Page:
Chronic venous disease occurs when the veins in the body become incapable of efficient return of the blood to the heart. This happens most commonly in the lower extremities, or legs, of adults. It is estimated that 20 % of the adult population has some form of this problem. As the disease progresses there are a range of signs and symptoms depending on the severity of the problem. The visible signs range from tiny clusters of superficial veins in the skin (commonly referred to as spider veins) to the larger visible varicose veins. In more severe cases edema (swelling), redness, brown skin discoloration, and skin breakdown occurs. Common symptoms include heaviness, aching, restlessness, and itching.
The mechanism or pathology of chronic vein disease most often centers around a condition called reflux. Reflux is backward flow, usually occurring in the major superficial veins of the legs. In the normal state of health, the veins serve as the conduit to carry blood back to the heart once it has provided oxygen and nutrition to the tissues in the legs. A key element in the ability of the blood to move toward the heart is a system of one-way valves that allow the blood to flow out of the legs and toward the heart, but not in the reverse direction. For a number of reasons these one-way valves in the leg may fail, allowing backward flow of blood in the veins toward the feet. The consequence of this backward flow is increased pressure in the veins. The pressure is highest in the veins when we are standing or sitting for prolonged periods. Increased pressure can lead to leakage of fluid from the bloodstream into the tissue, producing swelling or edema. Increased venous pressure also causes the spillage of proteins and red blood cells into the tissue resulting in inflammation, scarring, and interference with the delivery of oxygen and nutrients to the tissue. Often, the visible signs of this problem are apparent in the lower legs and skin just above the ankles as edema, redness, and tan or brown skin staining. This is not just a cosmetic problem. Even patients with relatively early chronic vein disease have impaired circulation and chronic inflammation in the soft tissue that gradually worsens over time.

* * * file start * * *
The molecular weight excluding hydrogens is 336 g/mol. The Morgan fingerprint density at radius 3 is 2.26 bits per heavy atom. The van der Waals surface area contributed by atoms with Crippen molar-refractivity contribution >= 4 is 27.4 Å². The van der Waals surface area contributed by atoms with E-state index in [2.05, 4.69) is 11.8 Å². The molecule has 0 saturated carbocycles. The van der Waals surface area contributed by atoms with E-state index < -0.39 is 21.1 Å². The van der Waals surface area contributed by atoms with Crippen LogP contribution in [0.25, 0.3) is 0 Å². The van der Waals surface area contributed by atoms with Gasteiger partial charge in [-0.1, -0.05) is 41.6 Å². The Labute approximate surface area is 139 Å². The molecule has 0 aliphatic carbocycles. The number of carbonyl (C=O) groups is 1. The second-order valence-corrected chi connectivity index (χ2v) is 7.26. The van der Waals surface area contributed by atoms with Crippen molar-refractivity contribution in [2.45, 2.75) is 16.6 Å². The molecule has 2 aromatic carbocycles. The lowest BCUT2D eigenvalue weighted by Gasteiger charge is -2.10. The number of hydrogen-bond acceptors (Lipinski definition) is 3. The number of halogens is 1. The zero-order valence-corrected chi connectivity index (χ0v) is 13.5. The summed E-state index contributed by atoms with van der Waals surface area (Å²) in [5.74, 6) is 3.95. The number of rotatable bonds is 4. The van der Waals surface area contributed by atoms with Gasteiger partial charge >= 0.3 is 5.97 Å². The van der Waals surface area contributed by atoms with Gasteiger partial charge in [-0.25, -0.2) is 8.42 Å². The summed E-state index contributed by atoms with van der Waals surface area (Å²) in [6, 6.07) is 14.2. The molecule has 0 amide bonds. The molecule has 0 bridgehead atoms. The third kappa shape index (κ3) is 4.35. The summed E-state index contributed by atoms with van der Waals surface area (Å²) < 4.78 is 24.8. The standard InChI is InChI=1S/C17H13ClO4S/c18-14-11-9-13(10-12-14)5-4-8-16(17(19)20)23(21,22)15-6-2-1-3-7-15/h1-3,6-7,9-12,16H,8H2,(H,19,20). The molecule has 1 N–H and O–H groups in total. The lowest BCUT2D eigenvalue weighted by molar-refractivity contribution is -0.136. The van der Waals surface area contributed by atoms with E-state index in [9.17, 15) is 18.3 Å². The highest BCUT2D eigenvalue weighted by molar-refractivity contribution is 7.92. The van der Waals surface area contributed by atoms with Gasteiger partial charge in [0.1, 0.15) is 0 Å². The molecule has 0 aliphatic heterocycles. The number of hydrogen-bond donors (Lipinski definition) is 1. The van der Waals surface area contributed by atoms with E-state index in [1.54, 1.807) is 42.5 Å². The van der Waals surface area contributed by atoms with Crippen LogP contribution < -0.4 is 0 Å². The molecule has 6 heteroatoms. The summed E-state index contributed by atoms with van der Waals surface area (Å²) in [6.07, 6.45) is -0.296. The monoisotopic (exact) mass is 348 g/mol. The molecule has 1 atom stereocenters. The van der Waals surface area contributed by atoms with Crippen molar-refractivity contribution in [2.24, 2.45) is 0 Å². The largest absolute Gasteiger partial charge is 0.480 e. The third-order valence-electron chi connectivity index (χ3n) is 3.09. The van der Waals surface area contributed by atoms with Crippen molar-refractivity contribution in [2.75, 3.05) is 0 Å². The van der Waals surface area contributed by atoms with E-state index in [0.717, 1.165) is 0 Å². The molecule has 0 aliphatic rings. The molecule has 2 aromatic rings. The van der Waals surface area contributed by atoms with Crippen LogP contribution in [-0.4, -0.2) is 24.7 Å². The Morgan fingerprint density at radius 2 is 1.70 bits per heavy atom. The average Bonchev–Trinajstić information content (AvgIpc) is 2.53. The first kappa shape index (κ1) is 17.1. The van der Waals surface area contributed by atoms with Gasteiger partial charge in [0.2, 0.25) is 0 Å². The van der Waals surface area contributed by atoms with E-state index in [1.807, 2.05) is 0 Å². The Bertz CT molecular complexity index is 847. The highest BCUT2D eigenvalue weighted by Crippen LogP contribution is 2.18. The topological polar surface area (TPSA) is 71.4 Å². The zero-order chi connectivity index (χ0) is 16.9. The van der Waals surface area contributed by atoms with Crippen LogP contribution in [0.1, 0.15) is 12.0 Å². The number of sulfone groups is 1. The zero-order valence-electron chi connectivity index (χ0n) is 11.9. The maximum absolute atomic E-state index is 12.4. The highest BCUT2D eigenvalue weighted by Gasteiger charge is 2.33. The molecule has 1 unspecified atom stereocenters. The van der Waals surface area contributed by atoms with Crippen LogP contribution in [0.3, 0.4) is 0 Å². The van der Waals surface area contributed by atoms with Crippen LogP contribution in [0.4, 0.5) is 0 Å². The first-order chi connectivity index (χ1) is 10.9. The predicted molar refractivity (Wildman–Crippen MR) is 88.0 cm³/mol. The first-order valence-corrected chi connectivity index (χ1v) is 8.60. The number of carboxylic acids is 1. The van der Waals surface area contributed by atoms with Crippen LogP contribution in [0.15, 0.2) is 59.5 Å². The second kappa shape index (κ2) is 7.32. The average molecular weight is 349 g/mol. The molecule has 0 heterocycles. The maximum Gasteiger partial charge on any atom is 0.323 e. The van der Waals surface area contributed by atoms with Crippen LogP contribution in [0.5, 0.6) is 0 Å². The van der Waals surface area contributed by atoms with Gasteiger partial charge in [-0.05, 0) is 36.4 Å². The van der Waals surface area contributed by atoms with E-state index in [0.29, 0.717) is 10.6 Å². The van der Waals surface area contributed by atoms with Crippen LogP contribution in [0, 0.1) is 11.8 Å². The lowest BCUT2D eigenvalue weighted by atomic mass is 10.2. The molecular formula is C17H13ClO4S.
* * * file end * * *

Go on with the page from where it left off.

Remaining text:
The good news is chronic venous disease is very treatable, most often with in-office procedures under a local anesthetic (numbing the areas treated similar to what is done by your dentist). These minimally invasive treatments allow patients to have corrective procedures, drive themselves home the same day, and return to work the next day with minimal discomfort and downtime. In addition, treatment of significant reflux often eliminates symptoms completely and prevents worsening of the condition and more complex future problems.